Refugees from other countries are one of the best hopes for growing the population of Buffalo Niagara, as well as honoring our past as a welcoming place.

The Trump White House for fiscal year 2021 said the U.S. will accept up to 15,000 refugees, the lowest number since the program began. Biden’s goal is to increase the number to a record high: 125,000 annually.

“Increasing the arrivals nationwide is a first step,” said Eva Hassett, executive director of the International Institute of Buffalo. “In addition, New York should develop a strategy to make upstate the best place in the U.S. for refugees and immigrants to live. Refugee and immigrant integration is economic development.”

Medical research

One of the pillars of Buffalo’s future is health care and life sciences. In the past decade, the Buffalo Niagara Medical Campus has become a hotbed of cutting-edge care and innovative research. Roswell Park Comprehensive Cancer Center does groundbreaking work on cancer and the University at Buffalo is stocked with top researchers.

U.S. Rep. Brian Higgins, D-Buffalo, expects a Biden administration to invest more in medical research. As the Covid crisis passes and budgets tighten, the new administration must keep this a priority.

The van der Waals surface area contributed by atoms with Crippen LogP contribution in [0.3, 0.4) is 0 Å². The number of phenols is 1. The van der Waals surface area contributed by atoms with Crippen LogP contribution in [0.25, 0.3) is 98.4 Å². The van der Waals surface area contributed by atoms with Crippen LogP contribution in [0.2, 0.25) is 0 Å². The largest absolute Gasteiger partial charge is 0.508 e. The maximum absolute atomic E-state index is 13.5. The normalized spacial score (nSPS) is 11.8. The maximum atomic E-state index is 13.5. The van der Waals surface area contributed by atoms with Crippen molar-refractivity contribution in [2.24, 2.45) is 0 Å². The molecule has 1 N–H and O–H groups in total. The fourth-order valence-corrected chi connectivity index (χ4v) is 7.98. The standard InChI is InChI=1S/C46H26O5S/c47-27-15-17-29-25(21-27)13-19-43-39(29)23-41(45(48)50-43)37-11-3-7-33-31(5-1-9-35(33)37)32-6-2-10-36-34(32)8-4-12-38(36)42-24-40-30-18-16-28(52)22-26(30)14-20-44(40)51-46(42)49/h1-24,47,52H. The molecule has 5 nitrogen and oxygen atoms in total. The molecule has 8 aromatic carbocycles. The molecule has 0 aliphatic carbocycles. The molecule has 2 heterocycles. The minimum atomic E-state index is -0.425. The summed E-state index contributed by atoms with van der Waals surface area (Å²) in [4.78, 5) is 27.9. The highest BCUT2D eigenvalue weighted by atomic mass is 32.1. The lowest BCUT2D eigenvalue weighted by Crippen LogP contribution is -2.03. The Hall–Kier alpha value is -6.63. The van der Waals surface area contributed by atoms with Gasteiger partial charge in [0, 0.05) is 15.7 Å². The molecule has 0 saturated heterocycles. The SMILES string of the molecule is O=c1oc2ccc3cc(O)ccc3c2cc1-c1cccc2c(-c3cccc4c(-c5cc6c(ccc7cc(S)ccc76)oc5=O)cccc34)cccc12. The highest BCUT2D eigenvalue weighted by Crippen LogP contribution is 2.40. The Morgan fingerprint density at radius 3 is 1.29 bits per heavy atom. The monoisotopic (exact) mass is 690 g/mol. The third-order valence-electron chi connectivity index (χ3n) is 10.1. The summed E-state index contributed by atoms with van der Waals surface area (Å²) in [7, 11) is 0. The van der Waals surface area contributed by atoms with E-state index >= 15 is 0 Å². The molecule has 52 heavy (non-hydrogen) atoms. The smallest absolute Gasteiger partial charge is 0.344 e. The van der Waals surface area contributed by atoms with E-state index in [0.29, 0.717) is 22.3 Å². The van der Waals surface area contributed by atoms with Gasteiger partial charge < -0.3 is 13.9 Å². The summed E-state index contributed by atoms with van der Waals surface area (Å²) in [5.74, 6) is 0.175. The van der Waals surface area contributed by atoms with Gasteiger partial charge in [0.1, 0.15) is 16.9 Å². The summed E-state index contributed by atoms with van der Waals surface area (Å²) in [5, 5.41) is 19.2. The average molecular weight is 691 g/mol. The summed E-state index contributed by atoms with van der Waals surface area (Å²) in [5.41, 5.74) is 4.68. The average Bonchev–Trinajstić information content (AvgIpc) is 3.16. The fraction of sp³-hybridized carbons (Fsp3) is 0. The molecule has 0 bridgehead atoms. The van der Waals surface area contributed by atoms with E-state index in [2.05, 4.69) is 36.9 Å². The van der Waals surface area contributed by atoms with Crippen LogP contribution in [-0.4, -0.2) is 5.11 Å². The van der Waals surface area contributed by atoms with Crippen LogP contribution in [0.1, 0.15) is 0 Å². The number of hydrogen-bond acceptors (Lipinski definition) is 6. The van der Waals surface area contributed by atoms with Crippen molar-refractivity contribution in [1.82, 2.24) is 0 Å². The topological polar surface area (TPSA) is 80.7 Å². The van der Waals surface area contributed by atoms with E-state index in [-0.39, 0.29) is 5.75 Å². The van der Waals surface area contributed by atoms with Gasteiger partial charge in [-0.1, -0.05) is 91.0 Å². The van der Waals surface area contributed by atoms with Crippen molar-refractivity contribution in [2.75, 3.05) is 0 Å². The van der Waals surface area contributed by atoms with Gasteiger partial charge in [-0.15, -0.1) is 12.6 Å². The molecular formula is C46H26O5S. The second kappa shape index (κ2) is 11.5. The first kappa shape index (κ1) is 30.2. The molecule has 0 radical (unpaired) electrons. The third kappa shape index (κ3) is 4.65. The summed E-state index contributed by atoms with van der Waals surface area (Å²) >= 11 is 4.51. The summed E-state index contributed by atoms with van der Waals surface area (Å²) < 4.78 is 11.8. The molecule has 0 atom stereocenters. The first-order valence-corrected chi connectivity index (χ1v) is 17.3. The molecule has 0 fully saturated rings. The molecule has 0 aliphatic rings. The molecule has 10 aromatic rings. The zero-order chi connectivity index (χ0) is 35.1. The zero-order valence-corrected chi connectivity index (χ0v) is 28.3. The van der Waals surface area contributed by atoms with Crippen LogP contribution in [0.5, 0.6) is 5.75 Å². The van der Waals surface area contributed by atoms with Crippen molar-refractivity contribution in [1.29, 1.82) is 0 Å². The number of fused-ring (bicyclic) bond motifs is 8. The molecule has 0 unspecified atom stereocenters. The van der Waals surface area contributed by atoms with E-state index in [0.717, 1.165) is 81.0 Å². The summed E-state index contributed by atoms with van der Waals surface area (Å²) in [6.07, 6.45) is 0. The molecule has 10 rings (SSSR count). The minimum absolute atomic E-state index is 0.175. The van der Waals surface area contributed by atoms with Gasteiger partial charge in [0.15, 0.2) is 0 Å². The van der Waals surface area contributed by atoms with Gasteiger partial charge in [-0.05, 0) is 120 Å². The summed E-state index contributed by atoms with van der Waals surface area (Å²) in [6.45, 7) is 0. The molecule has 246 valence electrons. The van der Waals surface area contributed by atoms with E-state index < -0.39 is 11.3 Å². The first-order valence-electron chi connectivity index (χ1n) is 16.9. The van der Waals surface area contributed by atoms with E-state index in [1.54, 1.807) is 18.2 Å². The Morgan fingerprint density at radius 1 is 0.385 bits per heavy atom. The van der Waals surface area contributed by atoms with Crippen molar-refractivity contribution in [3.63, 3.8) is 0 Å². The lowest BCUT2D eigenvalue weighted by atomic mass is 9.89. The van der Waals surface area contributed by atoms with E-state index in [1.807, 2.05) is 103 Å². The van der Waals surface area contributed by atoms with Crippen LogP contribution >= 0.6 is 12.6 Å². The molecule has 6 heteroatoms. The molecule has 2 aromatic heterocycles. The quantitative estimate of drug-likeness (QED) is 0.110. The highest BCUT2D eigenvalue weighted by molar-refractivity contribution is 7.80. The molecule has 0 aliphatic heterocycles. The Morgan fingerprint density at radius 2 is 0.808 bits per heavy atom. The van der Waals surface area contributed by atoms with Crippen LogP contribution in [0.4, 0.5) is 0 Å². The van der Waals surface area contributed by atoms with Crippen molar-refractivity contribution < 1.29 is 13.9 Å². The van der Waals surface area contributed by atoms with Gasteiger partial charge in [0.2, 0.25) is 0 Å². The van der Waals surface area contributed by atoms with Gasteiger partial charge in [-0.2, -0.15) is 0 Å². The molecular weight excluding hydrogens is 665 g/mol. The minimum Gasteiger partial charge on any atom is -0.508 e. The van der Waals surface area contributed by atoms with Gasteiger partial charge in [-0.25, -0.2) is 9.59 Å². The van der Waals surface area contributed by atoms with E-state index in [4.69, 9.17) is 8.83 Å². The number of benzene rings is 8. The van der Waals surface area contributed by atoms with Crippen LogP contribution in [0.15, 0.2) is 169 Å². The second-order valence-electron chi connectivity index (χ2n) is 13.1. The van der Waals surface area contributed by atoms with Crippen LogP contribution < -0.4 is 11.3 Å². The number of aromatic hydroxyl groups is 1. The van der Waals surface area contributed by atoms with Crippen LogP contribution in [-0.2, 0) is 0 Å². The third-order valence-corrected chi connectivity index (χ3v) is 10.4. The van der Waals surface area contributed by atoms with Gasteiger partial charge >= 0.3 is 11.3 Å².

For years, Democrats have argued that the nation should invest hundreds of billions or even trillions of dollars in roads, rail, sewers, power grids, high-speed internet – all infrastructure that is crumbling or underbuilt. Higgins is hopeful that the time may be right.

An infrastructure investment might pay for tearing down the Buffalo Skyway, replacing the Scajaquada Expressway and rebuilding Humboldt Parkway. It might speed the cars on Main Street project. And Howard Zemsky, the Buffalo businessman who was head of Empire State Development, remains a firm advocate of extending light rail to the University at Buffalo’s North Campus.

“It’s hard to think past the Covid era,” Zemsky said, “but the Covid era will end and we have to consider the region 30 years from now, 50 years from now.”